MILWAUKEE (PAI) - The latest twist in the saga of right wing Wisconsin GOP Gov. Scott Walker's war on workers is a series of media stories, which leaders of the state AFL-CIO and the Milwaukee Area Labor Council have flatly scorned, that the fed has concocted any boycott in Wisconsin aimed at Walker's policies.
Not only does federal law make calling boycotts tough, but so do internal AFL-CIO rules. "If we had a boycott, trust me, we would be shouting it from the rooftops," noted Sheila Cochran, chief operating officer of the Milwaukee council.
Requirements and rules are stricter on unions than on corporations - not just on boycotts, but on every action - from how they support candidates to how they report money spent, how they organize and protest, and even to set up picket lines.
If anything, the requirements escalate in a boycott. A boycott can only be imposed when endorsed by the AFL-CIO Executive Council. Only then will union members be urged "don't buy"- which means not to use the service or buy products.
So what's behind the rumors of an AFL-CIO boycott in Wisconsin? The short answer, and the same one that triggered the mass protests in Madison - and around the country - against the Walker-GOP law that killed collective bargaining rights, is: Grass-roots activism.
In other words, union members and like-minded individuals have acted on their own, voting with their dollars against Walker's politics and policies.
What's been happening in Wisconsin has gone far beyond the control or even initiation of organized labor, and one consequence is this constant talk of boycotts that unions never started and often spend hours knocking down.
Fury over Walker's proposals has long moved beyond curtailing the rights of public workers. It has spread beyond unions, public and private, and now encompasses a lot of citizens who never thought twice about unions or politics.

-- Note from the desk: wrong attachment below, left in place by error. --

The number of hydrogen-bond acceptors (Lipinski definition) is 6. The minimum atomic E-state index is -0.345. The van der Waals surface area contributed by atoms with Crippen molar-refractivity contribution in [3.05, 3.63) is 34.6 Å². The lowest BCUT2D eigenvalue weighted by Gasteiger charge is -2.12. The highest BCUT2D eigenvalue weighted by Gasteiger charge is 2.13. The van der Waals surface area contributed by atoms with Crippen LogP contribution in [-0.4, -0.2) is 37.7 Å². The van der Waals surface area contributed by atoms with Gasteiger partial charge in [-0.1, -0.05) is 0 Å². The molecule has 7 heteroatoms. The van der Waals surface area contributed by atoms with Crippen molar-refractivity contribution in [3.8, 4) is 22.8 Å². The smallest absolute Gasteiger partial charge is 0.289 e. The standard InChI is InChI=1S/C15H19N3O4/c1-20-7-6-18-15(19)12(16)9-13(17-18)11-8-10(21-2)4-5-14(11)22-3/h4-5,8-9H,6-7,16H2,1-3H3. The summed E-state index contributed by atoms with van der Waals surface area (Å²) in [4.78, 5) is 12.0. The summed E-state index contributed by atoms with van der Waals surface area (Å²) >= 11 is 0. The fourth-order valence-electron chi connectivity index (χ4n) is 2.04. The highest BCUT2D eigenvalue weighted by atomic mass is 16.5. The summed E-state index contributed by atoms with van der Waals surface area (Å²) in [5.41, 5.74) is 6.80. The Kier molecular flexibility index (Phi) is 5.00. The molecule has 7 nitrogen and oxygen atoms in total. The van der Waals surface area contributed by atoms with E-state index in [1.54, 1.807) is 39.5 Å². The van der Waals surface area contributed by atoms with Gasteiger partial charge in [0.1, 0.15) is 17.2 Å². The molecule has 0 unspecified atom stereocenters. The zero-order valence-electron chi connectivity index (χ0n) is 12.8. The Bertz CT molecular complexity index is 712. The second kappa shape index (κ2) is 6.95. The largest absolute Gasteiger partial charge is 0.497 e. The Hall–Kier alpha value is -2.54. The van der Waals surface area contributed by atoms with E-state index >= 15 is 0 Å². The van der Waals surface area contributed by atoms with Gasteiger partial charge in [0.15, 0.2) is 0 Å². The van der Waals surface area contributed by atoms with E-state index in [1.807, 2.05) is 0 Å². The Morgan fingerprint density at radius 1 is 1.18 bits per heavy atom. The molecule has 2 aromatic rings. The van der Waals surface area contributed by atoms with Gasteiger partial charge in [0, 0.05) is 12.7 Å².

If that weren't true, the six Republican state senators who will be objects of recall elections this summer would not be so anxious and backpedaling on Walker proposals they long knew about - and the GOP wouldn't be rushing to pass Walker's bills before they lose control of the state legislature. Ironically, this has heightened the right wing attack on the AFL-CIO, since they'd like to pretend it's only unions that are upset.
But actually, unions are about jobs and negotiations, which is why they can remain calm and focused in marches and rallies. Union leaders know the difference between words and sticks and stones.
There is one case where the state fed quite obviously went after a big Walker backer. In late April, it publicly pulled its money out of M&I Bank, whose executives gave even more money to Walker's campaign than the Koch brothers did.
One journalist told me that, despite denials, "The court of public opinion sees this as nothing other than a boycott."
He'd better not say that out loud around the Milwaukee Journal Sentinel newsroom. It would destroy the operators of PolitiFacts, who spend much of their time digging out obscure charges few have heard of but probably accept as true - but aren't.
Let's start with the busiest complaint on blogs by right-wingers. They didn't criticize corporations for pasting anti-union slogans on gas pumps, but they claim unions are behind the illegal campaign to plaster anti-Walker slogans on supermarket products. There's no evidence for that allegation. The slogans apparently mainly targeted a sausage company and cheese company whose owners gave heavily to Walker.